Read the 25th Amendment

Below is the 25th Amendment in its entirety that was proposed by Congress and ratified by the states in the aftermath of the assassination of President John F. Kennedy, provides the procedures for replacing the president or vice president in the event of death, removal, resignation, or incapacitation.  

The Watergate scandal of the 1970s saw the application of these procedures, first when Gerald Ford replaced Spiro Agnew as vice president, then when he replaced Richard Nixon as president, and then when Nelson Rockefeller filled the resulting vacancy to become the vice president.  

Section 1.

In case of the removal of the President from office or of his death or resignation, the Vice President shall become President.

Section 2.

Whenever there is a vacancy in the office of the Vice President, the President shall nominate a Vice President who shall take office upon confirmation by a majority vote of both Houses of Congress.

Section 3.

Whenever the President transmits to the President pro tempore of the Senate and the Speaker of the House of Representatives his written declaration that he is unable to discharge the powers and duties of his office, and until he transmits to them a written declaration to the contrary, such powers and duties shall be discharged by the Vice President as Acting President.

Section 4.

Whenever the Vice President and a majority of either the principal officers of the executive departments or of such other body as Congress may by law provide, transmit to the President pro tempore of the Senate and the Speaker of the House of Representatives their written declaration that the President is unable to discharge the powers and duties of his office, the Vice President shall immediately assume the powers and duties of the office as Acting President.

Thereafter, when the President transmits to the President pro tempore of the Senate and the Speaker of the House of Representatives his written declaration that no inability exists, he shall resume the powers and duties of his office unless the Vice President and a majority of either the principal officers of the executive department or of such other body as Congress may by law provide, transmit within four days to the President pro tempore of the Senate and the Speaker of the House of Representatives their written declaration that the President is unable to discharge the powers and duties of his office.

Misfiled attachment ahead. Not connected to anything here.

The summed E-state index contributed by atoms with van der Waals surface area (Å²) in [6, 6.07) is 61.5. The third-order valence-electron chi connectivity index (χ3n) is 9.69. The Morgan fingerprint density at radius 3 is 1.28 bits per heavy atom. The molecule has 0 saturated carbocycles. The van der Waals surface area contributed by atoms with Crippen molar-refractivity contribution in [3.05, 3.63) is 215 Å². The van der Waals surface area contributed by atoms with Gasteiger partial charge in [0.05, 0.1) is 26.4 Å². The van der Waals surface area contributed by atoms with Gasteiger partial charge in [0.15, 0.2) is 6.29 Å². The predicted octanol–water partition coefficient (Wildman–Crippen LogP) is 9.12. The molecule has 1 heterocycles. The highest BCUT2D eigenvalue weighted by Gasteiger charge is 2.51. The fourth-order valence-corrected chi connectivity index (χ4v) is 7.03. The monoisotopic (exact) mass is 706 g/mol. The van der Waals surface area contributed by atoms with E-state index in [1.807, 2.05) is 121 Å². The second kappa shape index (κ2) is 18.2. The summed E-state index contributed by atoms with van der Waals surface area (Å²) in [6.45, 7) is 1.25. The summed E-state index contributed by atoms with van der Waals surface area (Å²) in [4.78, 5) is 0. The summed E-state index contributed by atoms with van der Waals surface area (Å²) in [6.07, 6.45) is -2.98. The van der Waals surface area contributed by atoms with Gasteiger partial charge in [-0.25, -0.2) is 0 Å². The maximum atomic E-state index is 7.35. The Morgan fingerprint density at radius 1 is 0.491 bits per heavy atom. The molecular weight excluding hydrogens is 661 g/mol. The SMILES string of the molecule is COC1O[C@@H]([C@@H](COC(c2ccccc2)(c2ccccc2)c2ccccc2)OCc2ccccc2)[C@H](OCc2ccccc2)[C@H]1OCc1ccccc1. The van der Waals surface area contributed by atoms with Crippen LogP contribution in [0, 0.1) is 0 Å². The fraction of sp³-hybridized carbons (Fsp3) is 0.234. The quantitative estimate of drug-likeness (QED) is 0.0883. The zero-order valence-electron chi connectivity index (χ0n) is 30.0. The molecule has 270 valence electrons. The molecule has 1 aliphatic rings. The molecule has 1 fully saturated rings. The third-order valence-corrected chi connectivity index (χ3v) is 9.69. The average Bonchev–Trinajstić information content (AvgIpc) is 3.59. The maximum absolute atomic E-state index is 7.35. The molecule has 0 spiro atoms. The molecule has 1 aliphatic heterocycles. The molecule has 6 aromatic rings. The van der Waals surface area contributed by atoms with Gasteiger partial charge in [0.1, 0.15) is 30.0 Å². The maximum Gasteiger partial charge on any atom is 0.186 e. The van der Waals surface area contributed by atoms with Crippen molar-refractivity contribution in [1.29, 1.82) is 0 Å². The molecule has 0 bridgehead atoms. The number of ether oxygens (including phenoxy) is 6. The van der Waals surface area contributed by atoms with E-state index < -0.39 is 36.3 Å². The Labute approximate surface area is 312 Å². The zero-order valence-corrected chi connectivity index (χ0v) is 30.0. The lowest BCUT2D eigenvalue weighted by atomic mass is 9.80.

Thereupon Congress shall decide the issue, assembling within forty-eight hours for that purpose if not in session. If the Congress, within twenty-one days after receipt of the latter written declaration, or, if Congress is not in session, within twenty-one days after Congress is required to assemble, determines by two-thirds vote of both Houses that the President is unable to discharge the powers and duties of his office, the Vice President shall continue to discharge the same as Acting President; otherwise, the President shall resume the powers and duties of his office.


Senator Warren, Trump and the 25th Amendment

February 18, 2019

I’ve said it over and over again that Senator Elizabeth Warren is not backing down from President Trump. As President Trump continues to insult Warren, she ratchets it up and continues to go after him.

This weekend, Warren was in Las Vegas, ground zero for the housing foreclosure crisis, and she stated if need be, then the 25th Amendment should be invoked to remove President Trump from office.

According to the Nevada Independent, Warren said:

“My point here is that if they believe that Donald Trump cannot fulfill the obligations of his office, then they have a constitutional responsibility to invoke the 25th Amendment,” Senator Warren said.

“Their loyalty under law is not to him personally. It is to the Constitution of the United States and to the people of United States.”

Earlier in the week, former FBI Director Andrew McCabe claimed on CBS’s “60 Minutes” that Deputy Attorney General Rod Rosenstein had considered invoking the 25th Amendment against President Trump.

Alexander Hernandez
Twitter @mcatty_alex

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Alexander Hernandez

Alexander Hernandez is a practicing attorney since 1999 who enjoys blogging about politics when he is not riding his motorcycles or playing golf. He is also an Amazon best selling author.

Comments and opinions always welcomed

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